p63 is a developmentally regulated transcription factor related to p53. It is involved in the development of ectodermal tissues, including limb, skin and in general, multilayered epithelia. The ΔNp63α isoform is thought to play a ‘master’ role in the asymmetric division of epithelial cells. It is also involved in the pathogenesis of several human diseases, phenotypically characterized by ectodermal dysplasia. Our understanding of transcriptional networks controlled by p63 is limited, owing to the low number of bona fide targets. To screen for new targets, we employed chromatin immunoprecipitation from keratinocytes (KCs) coupled to the microarray technology, using both CpG islands and promoter arrays. The former revealed 96 loci, the latter yielded 85 additional genes. We tested 40 of these targets in several functional assays, including: (i) in vivo binding by p63 in primary KCs; (ii) expression analysis in differentiating HaCaT cells and in cells overexpressing ΔNp63α; (iii) promoter transactivation and (iv) immunostaining in normal tissues, confirming their regulation by p63. We discovered several new specific targets whose functional categorization links p63 to cell growth and differentiation.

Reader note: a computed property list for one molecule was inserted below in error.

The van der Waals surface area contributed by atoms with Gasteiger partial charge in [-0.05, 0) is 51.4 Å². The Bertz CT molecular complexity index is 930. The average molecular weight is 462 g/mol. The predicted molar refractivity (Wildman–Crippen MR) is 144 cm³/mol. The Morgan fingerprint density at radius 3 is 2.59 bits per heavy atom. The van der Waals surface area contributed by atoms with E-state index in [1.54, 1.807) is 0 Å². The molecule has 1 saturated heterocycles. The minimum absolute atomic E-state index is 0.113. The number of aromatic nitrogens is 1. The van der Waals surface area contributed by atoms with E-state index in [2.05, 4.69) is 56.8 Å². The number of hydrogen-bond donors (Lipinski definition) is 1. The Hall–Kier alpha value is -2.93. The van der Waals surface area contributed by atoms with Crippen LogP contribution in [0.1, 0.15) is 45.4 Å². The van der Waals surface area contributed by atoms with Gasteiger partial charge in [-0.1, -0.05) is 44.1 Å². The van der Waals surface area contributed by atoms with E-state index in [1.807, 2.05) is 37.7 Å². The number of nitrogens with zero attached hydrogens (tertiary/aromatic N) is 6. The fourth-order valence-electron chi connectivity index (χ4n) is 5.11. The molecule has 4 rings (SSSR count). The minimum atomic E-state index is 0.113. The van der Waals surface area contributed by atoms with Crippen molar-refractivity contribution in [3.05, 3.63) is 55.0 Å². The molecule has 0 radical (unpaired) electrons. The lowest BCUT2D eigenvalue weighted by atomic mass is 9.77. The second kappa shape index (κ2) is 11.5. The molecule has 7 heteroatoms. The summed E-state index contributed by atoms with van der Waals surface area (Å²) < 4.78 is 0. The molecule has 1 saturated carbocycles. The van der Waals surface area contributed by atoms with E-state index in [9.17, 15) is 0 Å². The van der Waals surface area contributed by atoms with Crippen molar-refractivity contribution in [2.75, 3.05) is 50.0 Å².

p63 is a transcription factor (TF) homologous to p53 and p73 which binds DNA in a sequence‐specific way. p63 has two different transcription initiation sites generating proteins containing (TA) or lacking (ΔN) an activation domain. The 3′ end of the gene is involved in alternative splicing of three isoforms, termed α, β and γ. Hence, a minimum of six p63 isoforms are present in cells, at various levels of relative expression.